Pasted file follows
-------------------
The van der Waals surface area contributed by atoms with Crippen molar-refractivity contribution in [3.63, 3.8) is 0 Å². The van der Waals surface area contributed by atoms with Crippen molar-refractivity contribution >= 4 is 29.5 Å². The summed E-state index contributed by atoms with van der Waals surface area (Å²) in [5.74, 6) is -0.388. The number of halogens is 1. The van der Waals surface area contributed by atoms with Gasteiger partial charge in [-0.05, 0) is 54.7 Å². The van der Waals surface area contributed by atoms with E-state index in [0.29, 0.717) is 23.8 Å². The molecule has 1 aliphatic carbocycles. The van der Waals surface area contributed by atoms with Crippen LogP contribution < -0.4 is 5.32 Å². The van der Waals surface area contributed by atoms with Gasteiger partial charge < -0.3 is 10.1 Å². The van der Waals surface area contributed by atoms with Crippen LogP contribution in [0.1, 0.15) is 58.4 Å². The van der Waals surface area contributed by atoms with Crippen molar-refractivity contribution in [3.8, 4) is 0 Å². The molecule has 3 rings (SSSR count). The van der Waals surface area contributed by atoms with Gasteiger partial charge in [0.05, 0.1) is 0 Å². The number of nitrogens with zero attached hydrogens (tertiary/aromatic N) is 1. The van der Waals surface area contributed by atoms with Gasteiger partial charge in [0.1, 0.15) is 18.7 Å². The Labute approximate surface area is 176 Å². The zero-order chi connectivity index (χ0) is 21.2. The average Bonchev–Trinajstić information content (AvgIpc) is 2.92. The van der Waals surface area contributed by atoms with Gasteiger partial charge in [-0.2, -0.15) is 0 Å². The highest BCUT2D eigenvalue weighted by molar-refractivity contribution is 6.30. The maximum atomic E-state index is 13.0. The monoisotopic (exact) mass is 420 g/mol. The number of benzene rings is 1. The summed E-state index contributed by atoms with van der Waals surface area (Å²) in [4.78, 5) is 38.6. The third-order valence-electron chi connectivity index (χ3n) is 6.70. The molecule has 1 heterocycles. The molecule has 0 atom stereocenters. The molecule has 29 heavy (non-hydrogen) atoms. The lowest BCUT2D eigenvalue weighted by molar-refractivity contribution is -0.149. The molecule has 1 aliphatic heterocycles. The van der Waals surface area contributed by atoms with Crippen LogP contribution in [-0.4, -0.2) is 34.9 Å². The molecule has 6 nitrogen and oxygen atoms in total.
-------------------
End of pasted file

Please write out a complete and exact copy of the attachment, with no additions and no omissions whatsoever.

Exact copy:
The van der Waals surface area contributed by atoms with Crippen molar-refractivity contribution in [3.63, 3.8) is 0 Å². The van der Waals surface area contributed by atoms with Crippen molar-refractivity contribution >= 4 is 29.5 Å². The summed E-state index contributed by atoms with van der Waals surface area (Å²) in [5.74, 6) is -0.388. The number of halogens is 1. The van der Waals surface area contributed by atoms with Gasteiger partial charge in [-0.05, 0) is 54.7 Å². The van der Waals surface area contributed by atoms with E-state index in [0.29, 0.717) is 23.8 Å². The molecule has 1 aliphatic carbocycles. The van der Waals surface area contributed by atoms with Crippen LogP contribution < -0.4 is 5.32 Å². The van der Waals surface area contributed by atoms with Gasteiger partial charge < -0.3 is 10.1 Å². The van der Waals surface area contributed by atoms with Crippen LogP contribution in [0.1, 0.15) is 58.4 Å². The van der Waals surface area contributed by atoms with Crippen molar-refractivity contribution in [3.8, 4) is 0 Å². The molecule has 3 rings (SSSR count). The van der Waals surface area contributed by atoms with Gasteiger partial charge in [0.05, 0.1) is 0 Å². The number of nitrogens with zero attached hydrogens (tertiary/aromatic N) is 1. The van der Waals surface area contributed by atoms with Gasteiger partial charge in [0.1, 0.15) is 18.7 Å². The Labute approximate surface area is 176 Å². The zero-order chi connectivity index (χ0) is 21.2. The average Bonchev–Trinajstić information content (AvgIpc) is 2.92. The van der Waals surface area contributed by atoms with Gasteiger partial charge in [-0.2, -0.15) is 0 Å². The highest BCUT2D eigenvalue weighted by molar-refractivity contribution is 6.30. The maximum atomic E-state index is 13.0. The monoisotopic (exact) mass is 420 g/mol. The number of benzene rings is 1. The summed E-state index contributed by atoms with van der Waals surface area (Å²) in [4.78, 5) is 38.6. The third-order valence-electron chi connectivity index (χ3n) is 6.70. The molecule has 1 heterocycles. The molecule has 0 atom stereocenters. The molecule has 29 heavy (non-hydrogen) atoms. The lowest BCUT2D eigenvalue weighted by molar-refractivity contribution is -0.149. The molecule has 1 aliphatic heterocycles. The van der Waals surface area contributed by atoms with Crippen LogP contribution in [-0.4, -0.2) is 34.9 Å². The molecule has 6 nitrogen and oxygen atoms in total.